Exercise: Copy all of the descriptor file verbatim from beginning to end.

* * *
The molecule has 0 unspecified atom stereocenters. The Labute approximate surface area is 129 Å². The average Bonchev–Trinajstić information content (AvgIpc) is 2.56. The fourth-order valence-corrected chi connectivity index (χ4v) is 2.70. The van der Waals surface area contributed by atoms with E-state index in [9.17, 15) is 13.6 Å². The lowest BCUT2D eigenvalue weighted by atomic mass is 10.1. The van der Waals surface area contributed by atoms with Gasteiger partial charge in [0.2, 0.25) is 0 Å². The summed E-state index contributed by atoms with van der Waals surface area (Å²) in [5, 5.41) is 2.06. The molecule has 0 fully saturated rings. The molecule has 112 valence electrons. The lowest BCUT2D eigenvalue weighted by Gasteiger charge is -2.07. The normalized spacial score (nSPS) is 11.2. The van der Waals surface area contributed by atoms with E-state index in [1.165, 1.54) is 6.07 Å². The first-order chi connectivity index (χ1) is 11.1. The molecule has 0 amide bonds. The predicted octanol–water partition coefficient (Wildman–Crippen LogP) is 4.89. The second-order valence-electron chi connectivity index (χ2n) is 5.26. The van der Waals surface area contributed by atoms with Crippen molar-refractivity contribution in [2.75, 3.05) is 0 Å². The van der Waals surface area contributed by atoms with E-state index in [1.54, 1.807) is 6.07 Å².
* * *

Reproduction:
The molecule has 0 unspecified atom stereocenters. The Labute approximate surface area is 129 Å². The average Bonchev–Trinajstić information content (AvgIpc) is 2.56. The fourth-order valence-corrected chi connectivity index (χ4v) is 2.70. The van der Waals surface area contributed by atoms with E-state index in [9.17, 15) is 13.6 Å². The lowest BCUT2D eigenvalue weighted by atomic mass is 10.1. The van der Waals surface area contributed by atoms with Gasteiger partial charge in [0.2, 0.25) is 0 Å². The summed E-state index contributed by atoms with van der Waals surface area (Å²) in [5, 5.41) is 2.06. The molecule has 0 fully saturated rings. The molecule has 112 valence electrons. The lowest BCUT2D eigenvalue weighted by Gasteiger charge is -2.07. The normalized spacial score (nSPS) is 11.2. The van der Waals surface area contributed by atoms with E-state index in [1.165, 1.54) is 6.07 Å². The first-order chi connectivity index (χ1) is 11.1. The molecule has 0 amide bonds. The predicted octanol–water partition coefficient (Wildman–Crippen LogP) is 4.89. The second-order valence-electron chi connectivity index (χ2n) is 5.26. The van der Waals surface area contributed by atoms with Crippen molar-refractivity contribution in [2.75, 3.05) is 0 Å². The van der Waals surface area contributed by atoms with E-state index in [1.54, 1.807) is 6.07 Å².